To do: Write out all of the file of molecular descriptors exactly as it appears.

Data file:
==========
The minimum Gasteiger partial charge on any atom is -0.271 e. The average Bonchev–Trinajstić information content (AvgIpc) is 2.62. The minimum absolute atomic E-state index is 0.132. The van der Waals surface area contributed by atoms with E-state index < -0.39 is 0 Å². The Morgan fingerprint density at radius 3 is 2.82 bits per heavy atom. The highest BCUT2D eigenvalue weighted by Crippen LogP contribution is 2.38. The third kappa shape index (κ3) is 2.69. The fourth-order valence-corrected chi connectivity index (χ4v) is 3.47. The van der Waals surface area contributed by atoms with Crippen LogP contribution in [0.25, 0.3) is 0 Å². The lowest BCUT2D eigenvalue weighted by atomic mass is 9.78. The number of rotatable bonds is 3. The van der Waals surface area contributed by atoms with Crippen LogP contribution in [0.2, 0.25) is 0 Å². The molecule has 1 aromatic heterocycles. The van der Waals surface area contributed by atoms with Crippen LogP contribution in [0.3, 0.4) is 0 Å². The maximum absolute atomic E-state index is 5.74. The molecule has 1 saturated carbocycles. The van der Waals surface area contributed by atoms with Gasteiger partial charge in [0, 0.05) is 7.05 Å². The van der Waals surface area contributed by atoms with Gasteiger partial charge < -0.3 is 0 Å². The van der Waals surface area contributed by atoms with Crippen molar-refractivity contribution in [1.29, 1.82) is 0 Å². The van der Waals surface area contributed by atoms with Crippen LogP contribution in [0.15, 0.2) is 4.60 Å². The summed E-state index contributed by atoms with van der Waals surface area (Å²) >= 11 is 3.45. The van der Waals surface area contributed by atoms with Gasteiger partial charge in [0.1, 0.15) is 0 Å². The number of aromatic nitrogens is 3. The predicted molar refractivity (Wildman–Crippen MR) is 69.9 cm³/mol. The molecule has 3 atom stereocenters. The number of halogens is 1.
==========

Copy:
The minimum Gasteiger partial charge on any atom is -0.271 e. The average Bonchev–Trinajstić information content (AvgIpc) is 2.62. The minimum absolute atomic E-state index is 0.132. The van der Waals surface area contributed by atoms with E-state index < -0.39 is 0 Å². The Morgan fingerprint density at radius 3 is 2.82 bits per heavy atom. The highest BCUT2D eigenvalue weighted by Crippen LogP contribution is 2.38. The third kappa shape index (κ3) is 2.69. The fourth-order valence-corrected chi connectivity index (χ4v) is 3.47. The van der Waals surface area contributed by atoms with Crippen LogP contribution in [0.25, 0.3) is 0 Å². The lowest BCUT2D eigenvalue weighted by atomic mass is 9.78. The number of rotatable bonds is 3. The van der Waals surface area contributed by atoms with Crippen LogP contribution in [0.2, 0.25) is 0 Å². The molecule has 1 aromatic heterocycles. The van der Waals surface area contributed by atoms with Crippen LogP contribution in [0.3, 0.4) is 0 Å². The maximum absolute atomic E-state index is 5.74. The molecule has 1 saturated carbocycles. The van der Waals surface area contributed by atoms with Gasteiger partial charge in [0, 0.05) is 7.05 Å². The van der Waals surface area contributed by atoms with Gasteiger partial charge < -0.3 is 0 Å². The van der Waals surface area contributed by atoms with Crippen molar-refractivity contribution in [1.29, 1.82) is 0 Å². The van der Waals surface area contributed by atoms with Crippen LogP contribution in [0.15, 0.2) is 4.60 Å². The summed E-state index contributed by atoms with van der Waals surface area (Å²) >= 11 is 3.45. The van der Waals surface area contributed by atoms with Gasteiger partial charge in [0.1, 0.15) is 0 Å². The number of aromatic nitrogens is 3. The predicted molar refractivity (Wildman–Crippen MR) is 69.9 cm³/mol. The molecule has 3 atom stereocenters. The number of halogens is 1.